According to a Stanford study, those who lived in rent-controlled properties when Costa-Hawkins passed ended up saving a cumulative total of $7 billion over 18 years, which confirms that rent control is an effective way to prevent displacement from the city.

Misinformation about Prop 21 includes:

  • "Makes the housing crisis worse." -- FALSE. With one in three Californians paying 50 percent of their income just for rent, Prop 21 offers local governments the opportunity to prevent displacement, and as a result, prevent homelessness. A person who experiences homelessness will cost taxpayers an average of $35,578, and chronic homelessness generally costs around $100,000.
  • "Removes a landlord’s right to profit." -- FALSE. Prop 21 actually guarantees a landlord’s right to profit.
  • "California just passed AB 1482, which went into effect in January of this year, so California doesn’t need any more rent laws." -- FALSE AB 1482 only affects residential properties built after 2005, and according to Zillow’s analysis, only 7 percent of renters would have benefited from AB 1482’s rent cap in 2018.

Top Funders of Prop 21 include:

  • Three of the top 10 property owners in Silicon Valley (Prometheus Real Estate Group, Inc., Essex Property Trust, and Equity Residential) have contributed over $10 million in opposition to Prop 21.
  • The leading funder in support of Prop 21 is the AIDS Healthcare Foundation, and its housing advocacy division Housing Is A Human Right is a leading sponsor of the Rental Affordability Act.
Last updated: 2020-08-28

Proposition #22

VOTE NO
Vote NO on Prop 22

Vote NO on Prop 22 to protect labor rights and classify app-based drivers as employees, not contractors.

Proposition 22 asks voters to classify ride-share and delivery companies as independent contractors, not employees. Additionally, Prop 22 would restrict local regulation of app-based drivers and would criminalize the impersonation of drivers.

Why voting NO on Prop 22 matters:

  • By classifying workers as contractors and not employees, companies like Lyft, Uber, and DoorDash are not required by state employment laws to enforce minimum wage, overtime, unemployment insurance, and workers’ compensation.
  • Ride-share and delivery workers are entitled to labor rights that every other employee in California is entitled to, such as the right to organize, minimum wage, and Social Security.
  • AB 5, which Prop 22 is trying to repeal, guarantees paid family leave, paid sick days, and unemployment insurance to those classified as gig employees. These labor rights are essential during a global pandemic.

Top Funders of Prop 22 include:

  • Lyft, Uber, and DoorDash are leading contributions in support of Prop 22, with over $30 million each. Both InstaCart and Postmates have contributed $10 million each, for a grand total of over $110 million.
  • Transport Workers Union of America, SEIU California State Council, Working Families Issues Committee, Service Employees International Union, and District Council of Ironworkers PIC have contributed a total of $842,850 in opposition to Prop 22.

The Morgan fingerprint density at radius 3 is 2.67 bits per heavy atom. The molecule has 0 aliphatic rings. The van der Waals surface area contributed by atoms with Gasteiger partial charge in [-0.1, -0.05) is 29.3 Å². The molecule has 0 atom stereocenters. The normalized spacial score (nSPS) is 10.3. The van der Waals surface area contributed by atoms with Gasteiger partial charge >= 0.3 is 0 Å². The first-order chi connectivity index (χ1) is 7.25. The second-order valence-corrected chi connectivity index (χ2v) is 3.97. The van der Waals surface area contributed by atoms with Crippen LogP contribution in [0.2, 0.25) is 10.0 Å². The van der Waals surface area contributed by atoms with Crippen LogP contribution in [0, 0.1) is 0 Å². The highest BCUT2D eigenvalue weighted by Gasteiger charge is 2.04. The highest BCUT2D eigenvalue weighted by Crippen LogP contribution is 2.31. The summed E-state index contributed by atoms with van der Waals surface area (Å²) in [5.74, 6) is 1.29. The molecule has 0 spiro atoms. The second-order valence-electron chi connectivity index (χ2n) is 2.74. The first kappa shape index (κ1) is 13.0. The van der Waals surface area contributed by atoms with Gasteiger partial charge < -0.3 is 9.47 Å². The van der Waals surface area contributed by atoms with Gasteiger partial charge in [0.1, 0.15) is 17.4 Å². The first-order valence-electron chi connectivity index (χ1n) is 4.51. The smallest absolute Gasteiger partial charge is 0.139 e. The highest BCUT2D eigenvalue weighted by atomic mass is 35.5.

Misinformation About Prop 22 Includes:

  • "The cost of ride-share will go up, decreasing the amount of people who will pay for rides and services and forcing companies to lay off more workers." -- FALSE. The nonpartisan Legislative Analyst’s Office found that because these companies would not have to pay for standard employee benefits and protections (roughly 20 percent of total employee costs), companies can charge lower delivery fees and fares. It is projected that this will increase companies’ profits and drivers’ state income taxes.

 

Last updated: 2020-08-28

Proposition #24

VOTE NO
Vote NO on Prop 24

Vote NO on Prop 24 to protect consumers’ personal information.

Proposition 24 asks voters to amend the California Consumer Privacy Act of 2018 (CCPA) to include pay-for-privacy schemes, which provide better services and internet connection to those who pay more in order to protect their personal information while providing suboptimal services for Californians who cannot or do not want to pay more. Additionally, Prop 24 caters to tech companies by allowing them to upload a California resident’s personal information as soon as that resident’s device, computer, or phone leaves the state’s borders, and permits tech companies to completely ignore a programmable universal electronic “do not sell my information” signal. Under current law, privacy follows a Californian wherever they go, and businesses must honor the electronic signal.

Why voting NO on Prop 24 matters:

  • Prop 24 erodes a consumer’s request to delete their data and would completely end CCPA protection of biometric information.
  • California should maintain net neutrality so people do not have to pay for companies to safeguard their personal information.
  • Prop 24 would disproportionately affect working people and families of color.
  • The Legislative Analyst’s Office estimates that Prop 24 will cost $10 million annually to create a new state agency that oversees and enforces the more stringent consumer privacy laws with an unknown impact on state and local tax revenues.

Misinformation about Prop 24:

  • "It will better safeguard consumers’ information." -- FALSE. Prop 24 will only do this for the consumers who are financially able to pay for better protections. Additionally, Prop 24 will end CCPA protection of biometric information.

Top Funders of Prop 24:

  • Alastair Mactaggart, a real estate developer from San Francisco, donated the majority of the total funds for the support campaign entirely by himself, with a total of $4,892,400.
  • There are no contributions to an opposition campaign.
Last updated: 2020-08-28